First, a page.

The Lionhearted Preacher

St. John the Baptist, “Angel of the Desert” (17th Century, Russian icon).

By Zeke Dillingham
April 8, 2019

Like a lion, John the Baptist roared the truth. In solitude, he lived wildly out in the desert. He was different. People thought he was strange. But he didn’t care. John was set apart in birth and in life. Valiantly, he protested important rulers who mistreated God. Since he was so determined in his mission, this would soon get him killed. Paving the way for the Lord, John the Baptist is one the Bible’s most prestigious heroes and should instill pride in all Christians.

John was a contemporary of Jesus, and he came to be known as John the Forerunner. John the Baptist was miraculously born to Elizabeth and Zechariah when they were both over 80 years of age. The archangel Gabriel surprisingly appeared to them and declared that they would bear a child who would be God’s messenger and they shall name him “John.” When Mary the mother of Jesus visited Elizabeth, John leapt in her womb. John’s parents both worked in the temple, so that meant he could’ve been a priest and led a comfortable life. Instead, he decided to go out in the desert because God had a special plan for him: to prepare the world for Christ and preach that God’s Kingdom would soon come. John was a radical for God. He ate locusts. He devoured wild honey. He wore camel’s hair. Having been prophesied, he dressed and talked like Elijah. Throughout all of Judea, people came to him for advice and to be baptized. Courageously, John shouted to the sinister Pharisees and Sadducees, “You are snakes! … You must do the things that show that you have really changed your hearts and minds. And don’t think that you can say to yourselves, ‘Abraham is our father.’ I tell you that God can make children for Abraham from these rocks. The ax is now ready to cut down the trees. Every tree that does not produce good fruit will be cut down and thrown in the fire.” John, the miracle-born child, would soon become one of the most outspoken saints to walk the earth.

“This is a voice of a man who calls out in the desert. Prepare the way for the Lord,” remarked the grand prophet Isaiah about John the Baptist. Amazingly, many prophets foretold about John, who was uncompromising and gallant. In the Old Testament, Malachi was one of the several who prophesied about John, while Elijah preached his same message: that all men should repent of their sins. John started his ministry in 30 A.D. Jesus came to be baptized. John thought himself unworthy. Jesus insisted, so John agreed. When John humbly baptized Jesus, Heaven opened and God’s spirit came out in the form of a dove. A voice came from Heaven that proclaimed, “This is my Son and I love Him. I am very pleased with Him.” Jesus called John “the greatest of men.” John was divinely picked to be the one who would baptize the Son of God.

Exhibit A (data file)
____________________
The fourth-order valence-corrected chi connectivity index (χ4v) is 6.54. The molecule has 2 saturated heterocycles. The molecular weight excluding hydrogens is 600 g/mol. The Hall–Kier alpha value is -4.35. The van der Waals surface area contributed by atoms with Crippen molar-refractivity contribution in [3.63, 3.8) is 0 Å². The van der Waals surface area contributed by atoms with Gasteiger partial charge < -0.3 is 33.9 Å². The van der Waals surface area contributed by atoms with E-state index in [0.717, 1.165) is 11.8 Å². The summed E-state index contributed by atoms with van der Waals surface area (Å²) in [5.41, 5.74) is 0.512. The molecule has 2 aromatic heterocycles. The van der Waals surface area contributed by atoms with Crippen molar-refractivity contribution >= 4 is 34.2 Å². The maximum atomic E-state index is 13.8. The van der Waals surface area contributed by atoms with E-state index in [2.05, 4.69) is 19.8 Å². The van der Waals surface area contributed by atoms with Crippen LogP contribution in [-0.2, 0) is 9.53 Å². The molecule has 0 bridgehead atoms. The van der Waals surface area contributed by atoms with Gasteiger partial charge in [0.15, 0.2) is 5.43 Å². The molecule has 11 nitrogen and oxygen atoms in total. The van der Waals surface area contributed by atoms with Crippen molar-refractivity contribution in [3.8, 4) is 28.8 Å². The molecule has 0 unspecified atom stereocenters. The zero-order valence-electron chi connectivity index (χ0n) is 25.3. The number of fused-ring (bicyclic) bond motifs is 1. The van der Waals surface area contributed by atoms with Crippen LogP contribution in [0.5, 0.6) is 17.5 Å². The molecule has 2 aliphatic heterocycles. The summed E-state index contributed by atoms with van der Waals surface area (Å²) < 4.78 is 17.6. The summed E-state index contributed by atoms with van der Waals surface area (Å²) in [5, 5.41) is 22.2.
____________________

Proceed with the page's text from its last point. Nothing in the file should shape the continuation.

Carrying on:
John the Baptist is an noble example for all Christians today. At the time of John’s ministry, Herod was the ruler over Galilee. Herod liked John. His evil wife Herodias didn’t. Breaking Jewish law was common for the couple, so John called them out, which enraged Herodias. Sadly, Herod promised her anything she wanted, so she demanded John’s head on a plate. John was bold and brave, preached the Good News, and dared to challenge sin. And for that, he was executed. John invented baptism and Christians still do it today as a ritual. Isaiah explained that John would make straight the way for the Lord. Since John exemplified what it means to have both strength and humility, modern Christians should honorably revere him.

John, who was a herald for Jesus, deftly challenged corruption and chided sin. Like a soldier, John battled the enemies of God. During his mission, John explicitly influenced ancient people. He should be exalted by all Christians because of his resolute faith. Preaching that the Savior is coming, John got people ready for Jesus. Adroitly, he spread the message of separating “the good grain from the chaff.” If you get baptized and repent for your sins, you can have salvation. John was a lionhearted preacher.

1 thought on “The Lionhearted Preacher

  1. Zeke, you have done an excellent job in writing about the life of John the Baptist so vividly. Your words paint a picture of the beauty of the baptism of our Lord and Savior Jesus Christ. I am so proud of you!

    I love you!

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